2024 journal article

Materials and Methods for All-Cellulose 3D Printing in Sustainable Additive Manufacturing

Sustainable Chemistry.

By: I. Albelo n, R. Raineri n & S. Salmon n

Source: ORCID
Added: May 15, 2024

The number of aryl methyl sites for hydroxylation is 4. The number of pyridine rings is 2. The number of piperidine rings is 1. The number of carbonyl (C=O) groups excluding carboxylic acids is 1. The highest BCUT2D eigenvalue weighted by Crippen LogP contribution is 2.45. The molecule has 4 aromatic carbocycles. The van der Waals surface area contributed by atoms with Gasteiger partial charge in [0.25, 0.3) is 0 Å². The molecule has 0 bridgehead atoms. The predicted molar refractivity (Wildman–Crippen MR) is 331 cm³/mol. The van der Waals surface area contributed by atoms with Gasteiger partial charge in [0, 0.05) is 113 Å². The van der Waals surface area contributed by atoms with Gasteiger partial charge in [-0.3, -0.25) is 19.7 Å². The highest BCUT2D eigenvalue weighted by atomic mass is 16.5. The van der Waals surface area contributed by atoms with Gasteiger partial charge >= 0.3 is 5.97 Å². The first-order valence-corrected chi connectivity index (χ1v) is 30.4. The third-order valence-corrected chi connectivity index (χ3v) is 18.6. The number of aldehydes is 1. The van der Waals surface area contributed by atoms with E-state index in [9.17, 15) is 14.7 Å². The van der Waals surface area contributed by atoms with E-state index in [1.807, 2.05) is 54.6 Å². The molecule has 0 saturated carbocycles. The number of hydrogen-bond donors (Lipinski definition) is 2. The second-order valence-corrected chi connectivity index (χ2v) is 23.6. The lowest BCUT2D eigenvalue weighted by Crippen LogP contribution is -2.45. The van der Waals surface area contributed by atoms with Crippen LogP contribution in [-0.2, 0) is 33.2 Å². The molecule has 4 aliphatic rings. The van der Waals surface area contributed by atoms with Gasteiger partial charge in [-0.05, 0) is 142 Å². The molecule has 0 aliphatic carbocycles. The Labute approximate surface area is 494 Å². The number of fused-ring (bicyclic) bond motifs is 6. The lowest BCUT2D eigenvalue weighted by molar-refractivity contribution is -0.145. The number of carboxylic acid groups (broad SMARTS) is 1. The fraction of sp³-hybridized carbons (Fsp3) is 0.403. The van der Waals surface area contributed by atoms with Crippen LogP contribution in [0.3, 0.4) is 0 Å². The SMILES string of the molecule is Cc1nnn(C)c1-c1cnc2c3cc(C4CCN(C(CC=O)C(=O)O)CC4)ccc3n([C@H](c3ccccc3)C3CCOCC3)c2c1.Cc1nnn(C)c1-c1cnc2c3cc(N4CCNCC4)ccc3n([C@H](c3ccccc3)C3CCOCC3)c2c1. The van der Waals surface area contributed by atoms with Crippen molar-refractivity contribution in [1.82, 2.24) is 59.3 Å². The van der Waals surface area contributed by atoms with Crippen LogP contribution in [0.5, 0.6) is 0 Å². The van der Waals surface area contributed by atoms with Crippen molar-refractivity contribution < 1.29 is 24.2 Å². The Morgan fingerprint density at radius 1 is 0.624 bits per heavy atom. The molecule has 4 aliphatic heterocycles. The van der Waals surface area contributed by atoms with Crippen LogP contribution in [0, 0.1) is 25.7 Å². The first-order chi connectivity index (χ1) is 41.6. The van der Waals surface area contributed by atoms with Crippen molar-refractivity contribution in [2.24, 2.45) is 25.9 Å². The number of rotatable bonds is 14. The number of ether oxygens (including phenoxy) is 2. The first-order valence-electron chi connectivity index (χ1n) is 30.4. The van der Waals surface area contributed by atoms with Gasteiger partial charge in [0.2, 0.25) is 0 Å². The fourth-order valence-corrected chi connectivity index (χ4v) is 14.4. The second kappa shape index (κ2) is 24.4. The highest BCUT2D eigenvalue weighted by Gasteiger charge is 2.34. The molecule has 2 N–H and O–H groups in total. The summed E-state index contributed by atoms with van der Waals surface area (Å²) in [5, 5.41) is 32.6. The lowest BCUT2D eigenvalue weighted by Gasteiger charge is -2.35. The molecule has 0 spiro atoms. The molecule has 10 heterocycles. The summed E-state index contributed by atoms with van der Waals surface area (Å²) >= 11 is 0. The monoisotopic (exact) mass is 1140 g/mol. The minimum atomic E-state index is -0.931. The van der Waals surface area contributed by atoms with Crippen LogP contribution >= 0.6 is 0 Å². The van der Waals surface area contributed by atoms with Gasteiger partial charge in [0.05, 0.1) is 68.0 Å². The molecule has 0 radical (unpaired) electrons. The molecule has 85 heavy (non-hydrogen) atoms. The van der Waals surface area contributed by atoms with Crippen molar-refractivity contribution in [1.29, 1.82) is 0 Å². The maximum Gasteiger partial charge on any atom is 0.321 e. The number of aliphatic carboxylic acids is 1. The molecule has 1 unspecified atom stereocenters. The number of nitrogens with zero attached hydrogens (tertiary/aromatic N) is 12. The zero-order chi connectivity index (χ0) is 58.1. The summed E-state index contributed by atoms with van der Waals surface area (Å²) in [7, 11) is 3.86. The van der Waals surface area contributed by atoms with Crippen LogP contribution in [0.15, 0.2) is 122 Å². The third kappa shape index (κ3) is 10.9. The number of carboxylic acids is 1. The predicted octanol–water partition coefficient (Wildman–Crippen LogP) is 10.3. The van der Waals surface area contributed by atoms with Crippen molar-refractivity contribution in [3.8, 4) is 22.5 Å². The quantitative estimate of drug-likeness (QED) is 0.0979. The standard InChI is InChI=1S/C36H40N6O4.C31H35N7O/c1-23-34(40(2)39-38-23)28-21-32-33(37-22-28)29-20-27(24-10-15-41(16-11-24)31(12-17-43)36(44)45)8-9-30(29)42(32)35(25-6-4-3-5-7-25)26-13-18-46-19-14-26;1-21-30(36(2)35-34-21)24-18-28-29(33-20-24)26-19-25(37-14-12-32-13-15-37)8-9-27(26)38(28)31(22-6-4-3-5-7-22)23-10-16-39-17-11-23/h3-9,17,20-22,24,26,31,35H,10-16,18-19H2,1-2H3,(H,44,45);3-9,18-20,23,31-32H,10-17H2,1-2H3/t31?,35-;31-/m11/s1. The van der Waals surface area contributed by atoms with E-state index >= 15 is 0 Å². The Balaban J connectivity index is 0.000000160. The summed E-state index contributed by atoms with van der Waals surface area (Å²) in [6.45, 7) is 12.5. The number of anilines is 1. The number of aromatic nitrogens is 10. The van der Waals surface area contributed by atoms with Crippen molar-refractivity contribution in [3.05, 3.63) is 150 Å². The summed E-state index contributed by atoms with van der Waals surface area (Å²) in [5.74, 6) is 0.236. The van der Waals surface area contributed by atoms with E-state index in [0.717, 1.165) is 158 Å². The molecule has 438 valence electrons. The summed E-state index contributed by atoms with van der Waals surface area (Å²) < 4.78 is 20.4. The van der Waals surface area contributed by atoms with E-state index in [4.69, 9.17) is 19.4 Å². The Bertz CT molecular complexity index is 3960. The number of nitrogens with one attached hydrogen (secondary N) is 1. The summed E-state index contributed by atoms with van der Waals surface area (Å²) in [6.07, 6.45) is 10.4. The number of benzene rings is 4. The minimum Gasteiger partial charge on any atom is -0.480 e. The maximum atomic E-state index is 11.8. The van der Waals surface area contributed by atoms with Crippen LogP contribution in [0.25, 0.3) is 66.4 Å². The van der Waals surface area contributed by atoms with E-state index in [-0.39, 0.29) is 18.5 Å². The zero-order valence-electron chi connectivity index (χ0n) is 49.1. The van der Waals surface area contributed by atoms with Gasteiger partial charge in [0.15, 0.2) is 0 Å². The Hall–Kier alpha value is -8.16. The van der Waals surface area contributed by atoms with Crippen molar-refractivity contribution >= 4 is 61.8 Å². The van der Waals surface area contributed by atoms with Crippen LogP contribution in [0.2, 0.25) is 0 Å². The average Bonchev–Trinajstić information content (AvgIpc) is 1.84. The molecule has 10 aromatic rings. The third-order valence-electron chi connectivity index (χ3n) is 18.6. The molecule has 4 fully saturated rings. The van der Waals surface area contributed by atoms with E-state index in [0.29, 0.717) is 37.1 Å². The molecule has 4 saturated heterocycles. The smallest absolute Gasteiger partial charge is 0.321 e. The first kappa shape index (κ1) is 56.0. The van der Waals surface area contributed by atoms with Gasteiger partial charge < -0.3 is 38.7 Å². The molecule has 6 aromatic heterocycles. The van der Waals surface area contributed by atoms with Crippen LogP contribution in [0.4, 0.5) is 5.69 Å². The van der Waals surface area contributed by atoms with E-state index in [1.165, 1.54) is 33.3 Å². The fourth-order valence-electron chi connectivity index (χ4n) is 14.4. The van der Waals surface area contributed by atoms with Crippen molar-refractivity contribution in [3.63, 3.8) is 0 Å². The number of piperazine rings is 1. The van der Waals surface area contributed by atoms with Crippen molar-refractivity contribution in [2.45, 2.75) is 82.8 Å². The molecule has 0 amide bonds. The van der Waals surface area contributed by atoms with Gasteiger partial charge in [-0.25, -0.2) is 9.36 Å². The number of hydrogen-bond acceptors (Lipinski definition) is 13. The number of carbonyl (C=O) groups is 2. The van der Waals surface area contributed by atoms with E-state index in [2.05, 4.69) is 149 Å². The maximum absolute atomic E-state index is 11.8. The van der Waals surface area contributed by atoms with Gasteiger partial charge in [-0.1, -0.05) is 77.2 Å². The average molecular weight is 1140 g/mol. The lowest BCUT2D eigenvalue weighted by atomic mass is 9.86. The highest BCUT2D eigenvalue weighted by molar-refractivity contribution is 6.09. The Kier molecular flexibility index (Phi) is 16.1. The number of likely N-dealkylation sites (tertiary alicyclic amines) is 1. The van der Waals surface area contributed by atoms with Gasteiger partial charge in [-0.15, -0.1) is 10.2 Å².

Additive manufacturing, commonly referred to as 3D printing, is an exciting and versatile manufacturing technology that has gained traction and interest in both academic and industrial settings. Polymeric materials are essential components in a majority of the feedstocks used across the various 3D printing technologies. As the environmental ramifications of sole or primary reliance on petrochemicals as a resource for industrial polymers continue to manifest themselves on a global scale, a transition to more sustainable bioderived alternatives could offer solutions. In particular, cellulose is promising due to its global abundance, biodegradability, excellent thermal and mechanical properties, and ability to be chemically modified to suit various applications. Traditionally, native cellulose was incorporated in additive manufacturing applications only as a substrate, filler, or reinforcement for other materials because it does not melt or easily dissolve. Now, the exploration of all-cellulose 3D printed materials is invigorated by new liquid processing strategies involving liquid-like slurries, nanocolloids, and advances in direct cellulose solvents that highlight the versatility and desirable properties of this abundant biorenewable photosynthetic feedstock. This review discusses the progress of all-cellulose 3D printing approaches and the associated challenges, with the purpose of promoting future research and development of this important technology for a more sustainable industrial future.